by Serena Ball in Healthy Holidays, December 19, 2016
by Alexandra Caspero in Healthy Recipes, December 19, 2015
If you think bubbly means big bucks, think again. When adding some sparkle to the holidays, it’s not necessary to spend all your Christmas cash. Sparkling wines can be found in a range of prices, with many festive varieties priced at $20 or less. How they are priced has a lot to do with how they are made. And that leads us to ask: How do they get those bubbles into a bottle?
The short answer: secondary fermentation. Sparkling wines begin much in the same way as white wines, but at the point at which white wine is bottled and sold, sparkling wine undergoes secondary fermentation with the addition of yeast and sugar. For higher-priced sparklers such as Champagne and cava, the subsequent secondary fermentation and aging occur in wine bottles in accordance with the méthode Champenoise. Instead of using bottles, vintners of prosecco and other more value-priced wines use stainless steel tanks to contain the buildup of carbon dioxide during secondary fermentation.
The cool thing is you can actually taste and see the difference in the final bottle of bubbly. Bottle-aged sparklers generally taste more nutty and yeasty and have tinier bubbles. Tank-aged wines are usually fruitier and can have large, bursting bubbles (although careful crafting in tanks can also produce tiny bubbles). All bubbles are a result of the carbon dioxide produced during secondary fermentation.
Value-priced sparklers can be found around the globe. Quality quaffs are available from cold climates like Germany, Austria and New York state, as well as from warm locales such as Australia and New Mexico. Three of our current favorites are: Read more
by Janel Ovrut Funk in Healthy Holidays, December 21, 2012
I vote we skip the store-bought cartons this holiday season and enjoy eggnog the old-fashioned way: with real eggs, milk and freshly ground spices. The perfect blend of sweet and spicy silkiness, this eggnog contains just six ingredients (seven if you’re adding booze). Comparatively, most commercial brands contain a long list of additives designed to thicken the eggnog and extend its shelf life, which are unnecessary when producing a homemade version.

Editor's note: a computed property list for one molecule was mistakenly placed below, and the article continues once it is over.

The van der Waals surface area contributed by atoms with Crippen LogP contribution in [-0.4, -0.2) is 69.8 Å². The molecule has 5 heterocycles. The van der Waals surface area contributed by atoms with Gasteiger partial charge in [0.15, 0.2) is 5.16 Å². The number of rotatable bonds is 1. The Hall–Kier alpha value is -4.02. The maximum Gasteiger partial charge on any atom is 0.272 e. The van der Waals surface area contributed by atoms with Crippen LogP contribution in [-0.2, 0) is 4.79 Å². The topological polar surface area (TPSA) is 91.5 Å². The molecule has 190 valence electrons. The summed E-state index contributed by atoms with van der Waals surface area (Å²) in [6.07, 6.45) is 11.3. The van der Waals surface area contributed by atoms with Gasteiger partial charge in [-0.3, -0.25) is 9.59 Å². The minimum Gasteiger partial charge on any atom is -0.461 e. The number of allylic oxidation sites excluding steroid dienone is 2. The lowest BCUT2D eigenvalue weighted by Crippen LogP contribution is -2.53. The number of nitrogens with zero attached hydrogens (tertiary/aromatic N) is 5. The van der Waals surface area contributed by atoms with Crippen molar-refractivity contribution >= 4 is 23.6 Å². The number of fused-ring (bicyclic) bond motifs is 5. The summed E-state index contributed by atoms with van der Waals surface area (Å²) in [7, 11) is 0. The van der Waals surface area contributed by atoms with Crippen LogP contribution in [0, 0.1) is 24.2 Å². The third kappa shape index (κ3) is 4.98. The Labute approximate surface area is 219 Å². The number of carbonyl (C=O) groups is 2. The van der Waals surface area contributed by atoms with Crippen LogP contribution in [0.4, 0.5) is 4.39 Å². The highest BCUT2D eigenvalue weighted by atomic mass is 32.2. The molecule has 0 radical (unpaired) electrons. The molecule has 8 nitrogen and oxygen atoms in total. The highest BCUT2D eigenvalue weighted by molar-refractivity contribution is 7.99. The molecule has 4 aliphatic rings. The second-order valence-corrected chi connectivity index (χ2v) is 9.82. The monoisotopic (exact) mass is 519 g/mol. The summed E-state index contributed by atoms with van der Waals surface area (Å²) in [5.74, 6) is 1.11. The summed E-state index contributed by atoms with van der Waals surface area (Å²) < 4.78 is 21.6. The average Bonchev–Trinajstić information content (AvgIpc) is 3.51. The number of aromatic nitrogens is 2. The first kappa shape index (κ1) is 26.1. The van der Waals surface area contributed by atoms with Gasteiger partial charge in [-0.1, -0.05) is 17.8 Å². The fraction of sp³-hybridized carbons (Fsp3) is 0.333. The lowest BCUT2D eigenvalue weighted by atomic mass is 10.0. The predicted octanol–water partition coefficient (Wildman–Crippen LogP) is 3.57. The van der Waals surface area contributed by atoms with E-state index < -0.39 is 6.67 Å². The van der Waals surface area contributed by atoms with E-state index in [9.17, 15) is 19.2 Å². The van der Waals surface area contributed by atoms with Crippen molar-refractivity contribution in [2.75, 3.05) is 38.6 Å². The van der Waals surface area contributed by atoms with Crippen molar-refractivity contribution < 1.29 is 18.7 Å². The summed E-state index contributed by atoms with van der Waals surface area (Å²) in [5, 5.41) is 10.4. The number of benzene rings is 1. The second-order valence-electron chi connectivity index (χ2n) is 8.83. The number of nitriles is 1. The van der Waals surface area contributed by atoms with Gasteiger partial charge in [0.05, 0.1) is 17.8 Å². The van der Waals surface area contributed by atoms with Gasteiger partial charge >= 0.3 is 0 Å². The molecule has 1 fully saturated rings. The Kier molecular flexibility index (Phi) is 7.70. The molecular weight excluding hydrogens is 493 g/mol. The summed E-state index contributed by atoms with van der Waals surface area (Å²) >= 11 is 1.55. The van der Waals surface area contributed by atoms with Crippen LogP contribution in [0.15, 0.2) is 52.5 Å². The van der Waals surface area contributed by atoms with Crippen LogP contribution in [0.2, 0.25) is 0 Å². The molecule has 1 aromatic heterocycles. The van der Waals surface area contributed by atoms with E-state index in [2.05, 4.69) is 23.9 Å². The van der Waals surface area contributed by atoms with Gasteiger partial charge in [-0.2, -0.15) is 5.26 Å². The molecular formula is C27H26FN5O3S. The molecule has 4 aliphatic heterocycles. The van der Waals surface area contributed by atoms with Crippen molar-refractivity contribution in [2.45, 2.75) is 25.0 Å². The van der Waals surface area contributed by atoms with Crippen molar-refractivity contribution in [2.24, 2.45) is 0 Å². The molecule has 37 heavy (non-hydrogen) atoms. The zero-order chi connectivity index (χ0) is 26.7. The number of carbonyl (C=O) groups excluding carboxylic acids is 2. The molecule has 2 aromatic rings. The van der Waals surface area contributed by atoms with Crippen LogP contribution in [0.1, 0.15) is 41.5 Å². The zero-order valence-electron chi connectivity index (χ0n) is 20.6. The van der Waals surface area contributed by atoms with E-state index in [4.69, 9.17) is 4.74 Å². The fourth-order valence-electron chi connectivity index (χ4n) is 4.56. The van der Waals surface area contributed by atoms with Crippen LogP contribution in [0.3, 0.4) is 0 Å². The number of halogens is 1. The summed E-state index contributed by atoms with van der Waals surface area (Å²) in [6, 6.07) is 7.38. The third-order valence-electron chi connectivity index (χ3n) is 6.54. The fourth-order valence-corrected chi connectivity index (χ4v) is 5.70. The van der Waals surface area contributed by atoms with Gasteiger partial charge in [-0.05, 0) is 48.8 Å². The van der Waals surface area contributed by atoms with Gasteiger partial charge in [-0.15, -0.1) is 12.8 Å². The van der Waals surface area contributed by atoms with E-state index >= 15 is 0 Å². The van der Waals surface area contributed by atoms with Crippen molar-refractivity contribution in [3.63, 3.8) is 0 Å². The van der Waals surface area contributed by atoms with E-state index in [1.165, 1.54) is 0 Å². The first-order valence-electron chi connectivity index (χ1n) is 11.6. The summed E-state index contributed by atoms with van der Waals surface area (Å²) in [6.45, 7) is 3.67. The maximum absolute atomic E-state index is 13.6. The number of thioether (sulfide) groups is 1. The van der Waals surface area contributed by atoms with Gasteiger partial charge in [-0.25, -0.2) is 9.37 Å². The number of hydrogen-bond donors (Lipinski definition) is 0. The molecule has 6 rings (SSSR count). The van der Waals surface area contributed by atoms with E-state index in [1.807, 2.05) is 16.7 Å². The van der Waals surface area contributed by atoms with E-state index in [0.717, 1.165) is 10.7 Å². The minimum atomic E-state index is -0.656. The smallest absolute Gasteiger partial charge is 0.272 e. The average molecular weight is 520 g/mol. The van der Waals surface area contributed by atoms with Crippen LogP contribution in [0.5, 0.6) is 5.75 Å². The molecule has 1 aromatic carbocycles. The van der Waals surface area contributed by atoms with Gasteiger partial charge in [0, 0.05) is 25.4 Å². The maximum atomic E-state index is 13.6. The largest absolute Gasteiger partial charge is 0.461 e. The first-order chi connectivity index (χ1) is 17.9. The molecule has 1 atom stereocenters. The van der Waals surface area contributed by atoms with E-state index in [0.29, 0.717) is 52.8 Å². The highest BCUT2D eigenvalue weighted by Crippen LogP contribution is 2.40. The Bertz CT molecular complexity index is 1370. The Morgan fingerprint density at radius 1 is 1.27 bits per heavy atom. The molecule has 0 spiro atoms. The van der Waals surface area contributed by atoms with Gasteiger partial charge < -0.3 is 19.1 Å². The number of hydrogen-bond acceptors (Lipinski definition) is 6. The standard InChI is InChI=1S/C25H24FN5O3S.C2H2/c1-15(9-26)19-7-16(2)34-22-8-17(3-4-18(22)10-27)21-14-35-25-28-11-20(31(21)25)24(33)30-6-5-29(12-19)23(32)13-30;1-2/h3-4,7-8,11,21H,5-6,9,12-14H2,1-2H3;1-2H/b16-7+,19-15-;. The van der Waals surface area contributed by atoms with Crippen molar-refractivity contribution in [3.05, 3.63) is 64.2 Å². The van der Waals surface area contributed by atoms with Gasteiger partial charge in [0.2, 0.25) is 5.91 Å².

Not only does this lighter eggnog contain half the calorie count of its traditional counterpart, but it can be livened up — think pumpkin, chai and gingerbread varieties. Containing less cholesterol and saturated fat, this eggnog is made with honey and a single egg. Enjoy a thick, silky texture, all while keeping fat levels down.
by Dana Angelo White in Healthy Holidays, December 19, 2011
‘Tis the season for festive holiday drinks like eggnog and hot cocoa. But if you’re avoiding dairy, whether for dietary, ethical, or food allergy reasons, you don’t need to feel left out this holiday season. Each year a new crop of festive holiday “milk” beverages pops up on grocery store shelves with sweet selections like nog, chocolate mint and pumpkin spice. Keep in mind that while festive beverages are delicious, they’re not necessarily nutritious. All three beverages contain added sugar, making them refreshing to sip on for an occasional dessert, or a flavorful ingredient to use in baked goods. I rounded up three different drinks to try this holiday season:
Rice Dream Rice Nog: While typical eggnog has a rich, thick consistency, this Rice Nog was quite thin. Rice milk has the watery consistency of skim milk, so if you’re looking for a creamy nog substitute, this isn’t it. The flavor is sweet and slightly spiced, so I enjoyed it most to sweeten my morning mug of pumpkin spice tea in place of my usual almond milk. Half a cup delivers 80 calories, 1g of fat and 11g of sugar which is a drastic reduction compared to traditional nog’s 180 calories, 9g of fat and 21g of sugar.
Are you planning to celebrate with this creamy classic this holiday season? Do you buy it in the carton or make your own? Which is the better way to go for this holiday treat?